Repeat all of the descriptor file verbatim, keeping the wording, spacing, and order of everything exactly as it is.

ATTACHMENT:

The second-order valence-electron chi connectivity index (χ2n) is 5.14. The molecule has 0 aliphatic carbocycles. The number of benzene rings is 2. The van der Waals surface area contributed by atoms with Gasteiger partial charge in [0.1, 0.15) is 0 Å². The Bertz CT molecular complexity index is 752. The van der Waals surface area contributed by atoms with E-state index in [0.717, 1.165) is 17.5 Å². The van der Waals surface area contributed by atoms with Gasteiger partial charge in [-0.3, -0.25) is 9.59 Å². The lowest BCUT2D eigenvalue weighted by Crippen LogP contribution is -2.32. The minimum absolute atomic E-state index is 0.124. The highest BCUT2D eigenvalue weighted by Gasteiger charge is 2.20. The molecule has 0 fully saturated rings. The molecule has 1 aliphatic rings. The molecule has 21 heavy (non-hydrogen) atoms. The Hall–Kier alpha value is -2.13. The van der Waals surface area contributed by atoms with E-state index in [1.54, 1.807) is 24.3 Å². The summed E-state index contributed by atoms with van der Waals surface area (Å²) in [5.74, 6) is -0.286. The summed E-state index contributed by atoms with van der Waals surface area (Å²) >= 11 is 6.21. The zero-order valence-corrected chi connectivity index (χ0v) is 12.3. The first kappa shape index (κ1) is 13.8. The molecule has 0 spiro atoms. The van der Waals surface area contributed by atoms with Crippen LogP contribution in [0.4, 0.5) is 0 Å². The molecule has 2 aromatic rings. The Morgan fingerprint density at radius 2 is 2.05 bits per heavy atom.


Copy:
The second-order valence-electron chi connectivity index (χ2n) is 5.14. The molecule has 0 aliphatic carbocycles. The number of benzene rings is 2. The van der Waals surface area contributed by atoms with Gasteiger partial charge in [0.1, 0.15) is 0 Å². The Bertz CT molecular complexity index is 752. The van der Waals surface area contributed by atoms with E-state index in [0.717, 1.165) is 17.5 Å². The van der Waals surface area contributed by atoms with Gasteiger partial charge in [-0.3, -0.25) is 9.59 Å². The lowest BCUT2D eigenvalue weighted by Crippen LogP contribution is -2.32. The minimum absolute atomic E-state index is 0.124. The highest BCUT2D eigenvalue weighted by Gasteiger charge is 2.20. The molecule has 0 fully saturated rings. The molecule has 1 aliphatic rings. The molecule has 21 heavy (non-hydrogen) atoms. The Hall–Kier alpha value is -2.13. The van der Waals surface area contributed by atoms with E-state index in [1.54, 1.807) is 24.3 Å². The summed E-state index contributed by atoms with van der Waals surface area (Å²) in [5.74, 6) is -0.286. The summed E-state index contributed by atoms with van der Waals surface area (Å²) >= 11 is 6.21. The zero-order valence-corrected chi connectivity index (χ0v) is 12.3. The first kappa shape index (κ1) is 13.8. The molecule has 0 spiro atoms. The van der Waals surface area contributed by atoms with Crippen LogP contribution in [0.4, 0.5) is 0 Å². The molecule has 2 aromatic rings. The Morgan fingerprint density at radius 2 is 2.05 bits per heavy atom.